Among the Special Features in the two-disc edition of The Curious Case of Benjamin Button, directed by David Fincher (Criterion), is the standard Making-Of documentary, which I found more absorbing than the feature film itself. The Curious Case of Benjamin Button takes a wisp of a tale by F. Scott Fitzgerald and runs it through the Hollywood Blockbuster machine. First the story is expanded and rewritten to touch more firmly on universal themes—Love, Loss, Redemption—and then it is re¬located from Baltimore to New Orleans so that Hurricane Katrina can become a timely plot element. Some A-list actors (Brad Pitt, Cate Blanchett, Tilda Swinton) are hired, the latest high-tech digital film toys (motion-capture and CGI) are used whenever possible, and then the finished product has the hell marketed out of it at Oscar time.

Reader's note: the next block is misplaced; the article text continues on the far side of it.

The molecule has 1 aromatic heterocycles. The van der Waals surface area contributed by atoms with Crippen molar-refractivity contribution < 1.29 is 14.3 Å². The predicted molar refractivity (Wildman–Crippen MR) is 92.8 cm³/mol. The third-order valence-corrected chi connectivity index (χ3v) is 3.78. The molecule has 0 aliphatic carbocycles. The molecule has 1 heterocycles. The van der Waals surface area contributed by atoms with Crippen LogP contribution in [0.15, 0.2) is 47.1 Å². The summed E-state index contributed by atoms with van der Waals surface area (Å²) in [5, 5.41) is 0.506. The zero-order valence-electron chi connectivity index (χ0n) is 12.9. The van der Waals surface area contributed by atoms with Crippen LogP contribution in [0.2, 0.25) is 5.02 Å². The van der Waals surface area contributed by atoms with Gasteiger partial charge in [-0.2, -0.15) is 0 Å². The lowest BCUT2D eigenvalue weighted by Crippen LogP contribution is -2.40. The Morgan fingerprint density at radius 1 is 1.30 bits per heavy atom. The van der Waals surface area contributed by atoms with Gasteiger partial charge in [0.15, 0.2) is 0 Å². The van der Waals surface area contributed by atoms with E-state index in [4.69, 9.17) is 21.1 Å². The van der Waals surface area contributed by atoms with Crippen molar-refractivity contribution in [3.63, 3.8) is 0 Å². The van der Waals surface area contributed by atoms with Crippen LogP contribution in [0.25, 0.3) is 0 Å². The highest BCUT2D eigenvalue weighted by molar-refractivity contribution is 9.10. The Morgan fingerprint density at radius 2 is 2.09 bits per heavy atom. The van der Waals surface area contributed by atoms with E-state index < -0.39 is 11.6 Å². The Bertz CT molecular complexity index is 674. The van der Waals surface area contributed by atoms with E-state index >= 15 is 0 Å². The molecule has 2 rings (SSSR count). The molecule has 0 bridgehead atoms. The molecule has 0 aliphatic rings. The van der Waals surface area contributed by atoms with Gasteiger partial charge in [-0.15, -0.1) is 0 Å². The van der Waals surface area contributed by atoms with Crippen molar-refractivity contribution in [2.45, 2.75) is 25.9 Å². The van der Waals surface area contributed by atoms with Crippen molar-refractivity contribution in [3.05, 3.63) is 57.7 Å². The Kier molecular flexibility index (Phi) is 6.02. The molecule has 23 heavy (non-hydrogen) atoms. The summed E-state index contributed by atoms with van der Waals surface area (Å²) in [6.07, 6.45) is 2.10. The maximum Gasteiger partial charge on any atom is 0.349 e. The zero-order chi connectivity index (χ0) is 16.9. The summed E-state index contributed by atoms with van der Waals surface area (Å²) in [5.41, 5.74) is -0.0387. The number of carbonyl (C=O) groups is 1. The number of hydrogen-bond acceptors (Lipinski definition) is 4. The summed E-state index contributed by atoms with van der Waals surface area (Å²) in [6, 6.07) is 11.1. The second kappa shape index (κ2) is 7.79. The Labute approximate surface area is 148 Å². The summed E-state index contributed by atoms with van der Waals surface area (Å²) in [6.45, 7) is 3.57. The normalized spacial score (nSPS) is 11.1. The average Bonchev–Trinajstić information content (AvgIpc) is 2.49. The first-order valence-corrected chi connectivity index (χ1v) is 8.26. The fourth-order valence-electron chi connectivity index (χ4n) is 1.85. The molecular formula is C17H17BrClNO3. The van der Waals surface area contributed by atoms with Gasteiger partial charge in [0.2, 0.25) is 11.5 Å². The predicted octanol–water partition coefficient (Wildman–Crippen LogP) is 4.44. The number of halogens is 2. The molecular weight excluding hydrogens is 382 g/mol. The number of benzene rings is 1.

The result is a film of surfaces, with an emotional flatness that cannot be blamed entirely on Mr. Pitt et al. For the first third of the film the body of Benjamin Button (chronologically a child, but physically an old man in his seventies) is played by three different actors in sequence, with a CGI re-creation—a computer model—of Brad Pitt’s head spliced onto each neck in turn. As Mr. Button ages in reverse we eventually find Mr. Pitt playing the character with only the standard pancake makeup to assist him; toward the end we get a Button played by a Pitt whose face has been given a rigorous digital slimming (courtesy of a software package named Lola) that has un-furrowed his brow, de-bagged his eyes, de-wrinkled the skin around his mouth, then overlaid the entire Pitt facade with a dewy glow beyond the reach of even the most advanced cosmetics.
What a shame that Lola was unable to work similar wonders with the film’s narrative.